Top products from r/selfhelp

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Top comments that mention products on r/selfhelp:

u/screenwblues · 2 pointsr/selfhelp

If you have a doctor (like a GP) ask them for a recommendation/refferal, if you have friends/family who have had success with therapy, ask about their therapist or how they found them.

There are places online that are like Yelp for doctors which can provide user based feedback on how effective a therapist is/was.

There are also places online that offer online therapists. I can't vouch for how good they are but a lot seem to boast real therapists at a discounted cost.

There are hospitals and NGO's that are set up to treat people who have certain issues (like addiction, depression, anxiety). Call and ask them for recommendations.

Look around for support groups that help people with your issues. Go to them or ask the people who run them who they recommend for individual counseling.

Maybe there's a sub on Reddit for your city/town that you could ask.

Look up kinds of therapy. There is psychiatry, psychology and using a combination of both. Psychology has different kinds of therapy too CBT (which has been show to be effective for depression), EFT, Gestalt - the list goes on. Read about their differing approaches to get an idea of what is best for you.

(If CBT is of any interest, you can read this [book] ( It's a workbook and the emphasis is on the work. There are lots of exercises that provide real help right away but it takes time so be patient.)

Anyway, once you have names, you can meet or more therapists for a consultation and see how you feel about them and what they offer. Your gut will tell you a lot. If it isn't a fit, no big deal, keep on looking.

For context:

My path was to ask my GP for help and be told I should eat better, sleep better, not drink or smoke weed and get exercise. Fair enough. All of those things fuck with your mood and disposition.

I struggled and couldn't get that all to work but I felt better after a while so I figured I was good.

Then I crashed again and asked for help again. I got bumped up to a counselor that the GP referred me to. He told me to eat better, sleep better, stop drinking and smoking weed, do exercise and gave me some books to read.

I did some of that for a while and then had a HUGE crash.

I figured I was depressed. Took a bunch of bullshit quizes online to self-diagnose. Then I looked up therapists in the area I was in. There was a mood disorder clinic that specialized in depression, etc. that was for people in crisis. It was all psychiatrists.

And, elsewhere, I found a counselor that was reviewed really well online from some random site (I wasn't very fastidious in my research owing to the personal crisis).

The mood people needed a referral so I contacted my GP. I didn't ask for help this time. I told him. I was in crisis, I had tried other strategies. I needed to escalate my care.

He gave me a referral.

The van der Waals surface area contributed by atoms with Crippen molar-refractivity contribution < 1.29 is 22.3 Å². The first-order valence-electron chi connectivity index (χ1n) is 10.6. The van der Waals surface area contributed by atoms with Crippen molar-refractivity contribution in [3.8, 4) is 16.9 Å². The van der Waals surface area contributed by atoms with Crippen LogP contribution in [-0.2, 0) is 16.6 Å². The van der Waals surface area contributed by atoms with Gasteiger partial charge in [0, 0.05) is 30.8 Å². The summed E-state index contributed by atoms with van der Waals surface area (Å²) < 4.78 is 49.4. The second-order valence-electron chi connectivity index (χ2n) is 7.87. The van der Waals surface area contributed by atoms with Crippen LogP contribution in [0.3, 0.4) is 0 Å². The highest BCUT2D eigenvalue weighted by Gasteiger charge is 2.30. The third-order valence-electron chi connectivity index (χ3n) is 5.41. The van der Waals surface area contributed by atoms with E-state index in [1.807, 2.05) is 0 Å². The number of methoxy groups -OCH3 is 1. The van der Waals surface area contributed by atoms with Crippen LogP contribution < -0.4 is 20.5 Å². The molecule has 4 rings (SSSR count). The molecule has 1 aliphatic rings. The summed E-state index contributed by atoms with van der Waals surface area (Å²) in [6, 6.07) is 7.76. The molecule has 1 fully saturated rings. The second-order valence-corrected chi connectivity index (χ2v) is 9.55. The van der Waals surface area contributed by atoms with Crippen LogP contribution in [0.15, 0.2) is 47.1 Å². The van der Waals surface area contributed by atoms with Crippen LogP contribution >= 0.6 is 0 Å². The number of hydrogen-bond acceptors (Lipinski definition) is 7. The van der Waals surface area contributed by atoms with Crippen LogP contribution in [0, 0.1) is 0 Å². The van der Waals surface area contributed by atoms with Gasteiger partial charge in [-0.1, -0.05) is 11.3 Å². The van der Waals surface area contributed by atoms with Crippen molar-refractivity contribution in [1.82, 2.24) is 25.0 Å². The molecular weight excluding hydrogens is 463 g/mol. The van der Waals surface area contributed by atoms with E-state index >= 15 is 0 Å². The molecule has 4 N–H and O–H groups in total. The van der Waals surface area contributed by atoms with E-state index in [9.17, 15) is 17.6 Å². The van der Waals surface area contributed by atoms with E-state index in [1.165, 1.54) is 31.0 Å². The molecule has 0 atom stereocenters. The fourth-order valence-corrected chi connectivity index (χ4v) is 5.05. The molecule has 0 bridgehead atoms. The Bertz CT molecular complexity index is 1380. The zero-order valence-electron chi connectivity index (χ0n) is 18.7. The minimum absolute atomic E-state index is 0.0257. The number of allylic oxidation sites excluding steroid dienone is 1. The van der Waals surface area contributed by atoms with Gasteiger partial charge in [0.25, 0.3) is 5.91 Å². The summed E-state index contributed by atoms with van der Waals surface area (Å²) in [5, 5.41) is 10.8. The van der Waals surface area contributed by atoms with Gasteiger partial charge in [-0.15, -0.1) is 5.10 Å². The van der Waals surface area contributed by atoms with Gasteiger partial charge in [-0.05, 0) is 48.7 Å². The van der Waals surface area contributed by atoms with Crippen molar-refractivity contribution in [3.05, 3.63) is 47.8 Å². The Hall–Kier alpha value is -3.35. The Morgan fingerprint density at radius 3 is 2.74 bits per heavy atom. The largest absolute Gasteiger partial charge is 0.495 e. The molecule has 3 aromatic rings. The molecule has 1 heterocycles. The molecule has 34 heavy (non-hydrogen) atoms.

I saw that psychiatrist and, lucky for me, he was amazing at his job and figured out I had bipolar 2 instead of depression (it's often misdiagnosed).

Meanwhile, I was on a waiting list for a therapist and she finally became available. I worked with her and she was amazing.

I had seen three psychotherapists before but she was the one who made the biggest difference.

I'm good now. With a combo of meds, therapy, meditation and (you guessed it), eating/sleeping/exercising right without drugs or alcohol, I'm having a pretty great life.

That's just me and my path. I only mention it to show that it can be a struggle to get the help you need but it is so worthwhile.

I wish I'd put my foot down 15 years ago.

It can be a weird process. It can take time. It can be awkward.

But there is nothing more important than fighting through all that to get yourself a better life and better way of being.

Even when I worked with therapists who didn't get to the heart of my problems, I learned SO much about who I am and how to cope with things.

When you think about it, you only learn how to live, fight, love, overcome, etc. from the few people in your family and maybe a friend or two if you have some really close ones.

It makes so much sense to me that I reached out for other sources and support and thoughts on how to live life.

There's no problem or any shame in any of this. It's the most important thing to value in your life.

When you're talking about dealing with your issues, you're talking about understanding yourself and learning how to be the best version of you. If you put work in on this stuff, it changes the filter that you look at life through. And that means it changes your life completely and changes it for anyone who is in your life too. I'm a better partner now. A better friend. I'm better at work.

Feel free to reply anytime to let me know how you do with all of this. I'm more than happy to offer any thoughts down the road.

u/haloshade · 2 pointsr/selfhelp

I did this a while ago, and I highly recommend it to anyone who feels the slightest bit socially awkward: make a goal for yourself to make small conversations with a new person for 30 days.